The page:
• Giving out too much personal information to people or websites online, e.g. name, school, contact information

  • Becoming involved in or being the victim of bullying, identity theft, or making and sending indecent or even illegal images

  • Arranging to meet an online 'friend' or sharing content without thinking about consequences and dangers.


Don't Panic

Talk to your child and ask them to show you, or even teach you, how they use the internet and the computer, learn which websites or tools they like to use and why.


  • Make sure you know what your children are doing online much like you would in "real" life such as what sites they visit and who they talk to? Ensure they know not to share personal information that could identify them in the offline world with anyone online.

  • Be clear about not sharing information online such as names, schools, phone numbers, email addresses, photos of themselves, with ANY online friends. Have clear rules about making and meeting with online friends safely.

  • Talk to your child about the risks of downloading files from unknown or potentially illegal sources (such as peer to peer and file sharing sites) or copying information from sites.

  • Wherever possible, locate your computer in a family area and supervise younger children. Always supervise the use of webcams in your home.

  • Filter unsuitable sites so that they cannot be seen or used by your children.

  • Be aware that some devices, such as mobile phones and handheld games consoles, are also able to access the internet and bypass filtering. Consider putting parental controls in place either by contacting your mobile phone provider or from the console/device's settings directly to restrict content and access.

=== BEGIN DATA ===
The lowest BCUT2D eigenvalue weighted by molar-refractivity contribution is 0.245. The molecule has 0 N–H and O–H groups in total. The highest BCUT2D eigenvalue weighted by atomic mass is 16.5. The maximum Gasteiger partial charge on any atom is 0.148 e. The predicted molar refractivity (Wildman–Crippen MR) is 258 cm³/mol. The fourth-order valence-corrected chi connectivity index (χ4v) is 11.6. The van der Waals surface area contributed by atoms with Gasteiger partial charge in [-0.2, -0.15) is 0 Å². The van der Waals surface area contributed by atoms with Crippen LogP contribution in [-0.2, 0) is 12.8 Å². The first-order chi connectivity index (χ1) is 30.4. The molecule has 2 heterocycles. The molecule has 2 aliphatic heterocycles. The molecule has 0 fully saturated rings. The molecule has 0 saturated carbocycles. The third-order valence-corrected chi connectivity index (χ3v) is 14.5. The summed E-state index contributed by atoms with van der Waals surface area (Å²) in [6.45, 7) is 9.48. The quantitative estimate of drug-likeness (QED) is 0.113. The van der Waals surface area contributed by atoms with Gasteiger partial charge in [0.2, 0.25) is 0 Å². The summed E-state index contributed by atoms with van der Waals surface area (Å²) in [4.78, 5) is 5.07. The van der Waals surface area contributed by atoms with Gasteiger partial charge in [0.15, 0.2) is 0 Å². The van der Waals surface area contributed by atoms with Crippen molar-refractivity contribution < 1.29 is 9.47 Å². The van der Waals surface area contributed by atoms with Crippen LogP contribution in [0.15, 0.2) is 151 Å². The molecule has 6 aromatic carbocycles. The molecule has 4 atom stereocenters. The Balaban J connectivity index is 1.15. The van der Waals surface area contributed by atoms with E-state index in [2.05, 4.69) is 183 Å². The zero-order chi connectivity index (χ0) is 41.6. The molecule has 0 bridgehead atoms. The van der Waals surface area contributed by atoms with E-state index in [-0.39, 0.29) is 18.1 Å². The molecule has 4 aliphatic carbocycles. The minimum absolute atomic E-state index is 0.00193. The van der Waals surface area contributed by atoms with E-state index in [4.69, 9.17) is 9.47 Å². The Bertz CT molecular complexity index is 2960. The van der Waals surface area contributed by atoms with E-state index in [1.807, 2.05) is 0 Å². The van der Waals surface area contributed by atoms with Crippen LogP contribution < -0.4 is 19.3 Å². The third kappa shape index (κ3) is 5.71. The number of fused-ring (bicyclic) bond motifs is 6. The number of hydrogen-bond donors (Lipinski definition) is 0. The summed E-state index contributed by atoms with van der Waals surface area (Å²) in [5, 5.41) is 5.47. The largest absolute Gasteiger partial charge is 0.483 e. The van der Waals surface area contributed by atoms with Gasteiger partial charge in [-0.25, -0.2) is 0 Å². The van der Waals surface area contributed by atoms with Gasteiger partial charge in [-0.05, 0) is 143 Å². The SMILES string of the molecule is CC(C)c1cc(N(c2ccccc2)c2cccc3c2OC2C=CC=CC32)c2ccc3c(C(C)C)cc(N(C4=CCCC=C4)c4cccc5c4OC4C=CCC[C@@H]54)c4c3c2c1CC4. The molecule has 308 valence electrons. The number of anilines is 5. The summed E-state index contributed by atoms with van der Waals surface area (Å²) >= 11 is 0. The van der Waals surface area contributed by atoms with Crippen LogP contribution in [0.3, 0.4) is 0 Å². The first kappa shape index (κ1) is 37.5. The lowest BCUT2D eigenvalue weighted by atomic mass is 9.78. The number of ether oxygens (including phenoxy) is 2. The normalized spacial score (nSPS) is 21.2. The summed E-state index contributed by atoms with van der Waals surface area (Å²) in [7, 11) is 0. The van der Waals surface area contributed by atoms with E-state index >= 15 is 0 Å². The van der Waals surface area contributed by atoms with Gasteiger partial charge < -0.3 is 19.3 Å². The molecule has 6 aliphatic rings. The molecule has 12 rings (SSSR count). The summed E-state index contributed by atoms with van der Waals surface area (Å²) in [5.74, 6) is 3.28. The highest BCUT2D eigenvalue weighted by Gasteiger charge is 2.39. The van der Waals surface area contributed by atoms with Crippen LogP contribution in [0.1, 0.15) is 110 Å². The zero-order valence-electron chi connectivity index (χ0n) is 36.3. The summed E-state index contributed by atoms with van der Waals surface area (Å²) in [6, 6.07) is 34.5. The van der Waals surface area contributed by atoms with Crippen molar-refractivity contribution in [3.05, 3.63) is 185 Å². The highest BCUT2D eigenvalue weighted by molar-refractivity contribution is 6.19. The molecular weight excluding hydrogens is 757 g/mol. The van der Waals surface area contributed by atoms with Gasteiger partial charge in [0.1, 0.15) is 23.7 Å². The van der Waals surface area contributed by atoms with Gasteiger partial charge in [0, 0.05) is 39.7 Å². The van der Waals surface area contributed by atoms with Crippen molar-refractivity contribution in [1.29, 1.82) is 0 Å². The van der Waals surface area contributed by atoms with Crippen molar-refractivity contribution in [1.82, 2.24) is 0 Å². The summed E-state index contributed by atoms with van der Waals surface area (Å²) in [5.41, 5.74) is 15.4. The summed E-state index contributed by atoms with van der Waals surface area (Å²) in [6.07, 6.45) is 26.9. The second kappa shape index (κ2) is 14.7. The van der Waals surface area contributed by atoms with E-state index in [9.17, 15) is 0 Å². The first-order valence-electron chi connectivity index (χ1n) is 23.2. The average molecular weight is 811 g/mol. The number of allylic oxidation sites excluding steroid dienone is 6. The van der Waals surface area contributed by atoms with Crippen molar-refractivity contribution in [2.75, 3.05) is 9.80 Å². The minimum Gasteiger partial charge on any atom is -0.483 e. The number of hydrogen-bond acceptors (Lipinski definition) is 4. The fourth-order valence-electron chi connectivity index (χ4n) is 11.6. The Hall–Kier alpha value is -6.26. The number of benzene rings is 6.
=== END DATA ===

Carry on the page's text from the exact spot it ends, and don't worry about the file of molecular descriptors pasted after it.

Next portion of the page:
• Always ensure your child knows how to block or report another user who may be sending nasty or inappropriate messages or content. Make sure you child knows to tell an adult they trust if they see something online that makes them feel scared, worried, or uncomfortable. If your child receives any abusive messages keep them for evidence purposes to show to the academy or police.

  • Be realistic - banning the internet will not work - children use computers and games consoles at friends' houses and at the academy so education around its safe use is essential.

In the home

Children spend lots of time using the Internet at the academy, at friends' houses, on a mobile phone, via a games console or at home. They might visit social networking sites like Instagram, Snapchat and Facebook, use instant messaging such as MSN or direct messages on social media sites to chat to friends or play on online gaming sites. These are often blocked on the academy computers but are very popular with children.


You can buy special filtering and blocking software to protect your children, and most internet browser software has some filters and security in place. Filtering software lets parents choose what is suitable for their children to look at, but parents must be aware that this software is not always 100% effective.


If you keep your PC 'anti-virus' security up to date you should not have problems with most threats from the Internet or from downloaded email attachments. The popular browsers such as Microsoft Internet Explorer, Google Chrome and Mozilla Firefox also let you control or block things such as unwanted pop-up advertisements and "cookies" (cookies - this is when a website downloads a small file to your PC to remember your name or login details). Parents must be aware that anti-virus software is not always 100% effective.